August 23, 2017
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Help > Glossary
ccTLD Domain Renewal UDRP
DNS Domain Transfer Web Hosting
Domain Name gTLD WHOIS
Domain Registrar ICANN
Domain Registry InterNIC
Domain Registrant Name Servers

• DNS (Domain Name System)

The Internet was built on the notion that any computer on a global network can be identified by its numeric Internet Protocol (IP) address. But since people, and not machines, are the primary users of the Internet, a more people-friendly naming system called the Domain Name System (DNS) was invented. DNS maps a host name like www.DomainProcessor.com to the IP address of the machine that hosts the DomainProcessor web site. For example, DNS actually maps the host name www.DomainProcessor.com to the IP address 209.219.133.108

DNS is built upon the notion that some server's are 'authoritative' (meaning, knows all there is to know) for certain domains. A distributed name server hierarchy, beginning with the A Root Server and ending at the thousands of nameservers active on the Internet, ensures that the naming and directing system works the same from anywhere.





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Domain Name

A domain name is essentially a signpost on the Internet. Almost every website you've ever been to, and every email you've ever composed, has used a domain name in its address.

People register domain names in order to 'stake a claim' to a particular name -- whether for business or personal reasons. Once a domain name is registered to a person or company, it is that person's to use exclusively as long as they continue to pay the yearly renewal fee and abide by the terms of use.

Top Level Domain (TLD)

The portion of a traditional domain name that comes after the dot. So, in DomainProcessor.com, the top level domain is .com. The generic top level domains (gTLDs) are .com, .net and .org; there are also country code top level domains (ccTLDs) such as .ca, or .uk.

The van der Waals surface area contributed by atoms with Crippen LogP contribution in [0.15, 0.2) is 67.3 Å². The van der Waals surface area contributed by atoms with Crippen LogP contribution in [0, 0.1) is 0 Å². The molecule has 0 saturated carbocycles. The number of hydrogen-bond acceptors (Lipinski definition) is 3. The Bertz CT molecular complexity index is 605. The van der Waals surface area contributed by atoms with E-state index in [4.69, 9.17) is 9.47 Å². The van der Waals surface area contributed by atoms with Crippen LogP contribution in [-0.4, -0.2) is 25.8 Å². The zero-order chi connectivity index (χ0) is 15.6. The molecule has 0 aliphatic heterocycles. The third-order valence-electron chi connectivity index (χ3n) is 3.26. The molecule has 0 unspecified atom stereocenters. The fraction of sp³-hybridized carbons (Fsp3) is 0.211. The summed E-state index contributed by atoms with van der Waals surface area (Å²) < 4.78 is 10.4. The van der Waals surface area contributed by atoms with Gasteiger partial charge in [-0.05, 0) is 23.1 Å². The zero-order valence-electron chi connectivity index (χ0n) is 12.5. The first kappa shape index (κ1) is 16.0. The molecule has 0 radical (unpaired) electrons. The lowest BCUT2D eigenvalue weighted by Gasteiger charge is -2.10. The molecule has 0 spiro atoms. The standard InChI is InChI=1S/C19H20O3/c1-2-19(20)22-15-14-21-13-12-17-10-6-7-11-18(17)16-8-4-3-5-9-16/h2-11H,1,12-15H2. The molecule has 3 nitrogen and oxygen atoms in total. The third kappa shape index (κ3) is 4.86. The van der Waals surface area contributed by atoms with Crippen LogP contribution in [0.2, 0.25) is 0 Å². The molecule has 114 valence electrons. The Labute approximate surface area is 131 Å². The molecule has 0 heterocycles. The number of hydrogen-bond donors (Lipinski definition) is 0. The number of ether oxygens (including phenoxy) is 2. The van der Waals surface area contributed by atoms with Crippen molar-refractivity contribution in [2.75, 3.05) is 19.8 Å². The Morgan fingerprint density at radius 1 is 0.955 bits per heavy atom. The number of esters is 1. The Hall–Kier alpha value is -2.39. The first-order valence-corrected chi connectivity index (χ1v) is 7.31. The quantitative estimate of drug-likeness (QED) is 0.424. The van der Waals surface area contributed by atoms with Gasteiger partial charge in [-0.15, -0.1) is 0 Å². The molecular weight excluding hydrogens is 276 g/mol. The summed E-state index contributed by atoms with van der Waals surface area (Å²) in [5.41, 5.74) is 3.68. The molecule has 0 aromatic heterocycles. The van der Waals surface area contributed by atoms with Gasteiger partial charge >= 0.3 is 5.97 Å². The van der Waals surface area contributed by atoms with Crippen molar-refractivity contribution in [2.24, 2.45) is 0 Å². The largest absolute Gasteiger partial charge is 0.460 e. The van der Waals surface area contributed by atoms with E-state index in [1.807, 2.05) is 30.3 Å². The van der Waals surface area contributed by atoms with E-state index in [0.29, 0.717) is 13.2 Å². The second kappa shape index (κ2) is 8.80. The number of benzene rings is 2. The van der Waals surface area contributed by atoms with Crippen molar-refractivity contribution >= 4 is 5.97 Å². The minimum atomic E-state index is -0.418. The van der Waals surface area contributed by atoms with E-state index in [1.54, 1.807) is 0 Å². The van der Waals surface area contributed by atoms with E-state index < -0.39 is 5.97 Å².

Second Level Domain (SLD)

The portion of a traditional domain name that comes before the dot. So, in DomainProcessor.com, the second level domain is DomainProcessor.

Generic Top Level Domain (gTLD)

gTLDs are top level domains that are not associated with any country. Currently, the only gTLDs in existence are .com, .net and .org. Originally, the top level domain designation was meant to denote whether the domain name was being used for business (.com), charity/non-profit (.org), or for a network (.net). However, with the explosion of the Internet (and specifically, the world wide web) as a new business medium, the lines were blurred, and companies and individuals alike started cross-registering domains (ie. me.com, me.net, me.org) just to protect their interests. Now, .com, .net, and .org names (the generic Top Level Domains) can be used for any purpose.

Country Code Top Level Domain (ccTLD)

Every country (and a few territories) in the world has a reserved, two letter country code domain that is theirs to use as they see fit. Some countries run their own ccTLD registry, others outsource it to a private company, and still others sell rights to their ccTLD to third parties to run as they see fit.

Examples of ccTLDs are .ca (Canada), .us (United States), and .to (Tonga). In general, these are registered by businesses with a coincidental link to the TLD in question.

For example: .to is used more by Torontonians than Tongans and .tv has more American television content than native Tuvalu culture.

See also, DNS.



• Domain Registrar

A "Registrar" (or "Domain Name Registrar") is an organization that has control over the granting of domains within certain TLDs (top level domains, like the generic .com/.org/.net or country-specific .ca/.us/.mx etc.).





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Domain Registry

The 'Registry' is the system backend that is maintained by the operators of the TLD. Registrar's write new names to a central registry database, from which the authoritative root (essentially, a table of all domain names) is built. In the case of .com, .net and .org, the InterNIC runs the registry, and qualified registrars have shared access to it. In the case of many ccTLDs, the registry and registrar functions are combined within one entity.





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Domain Registrant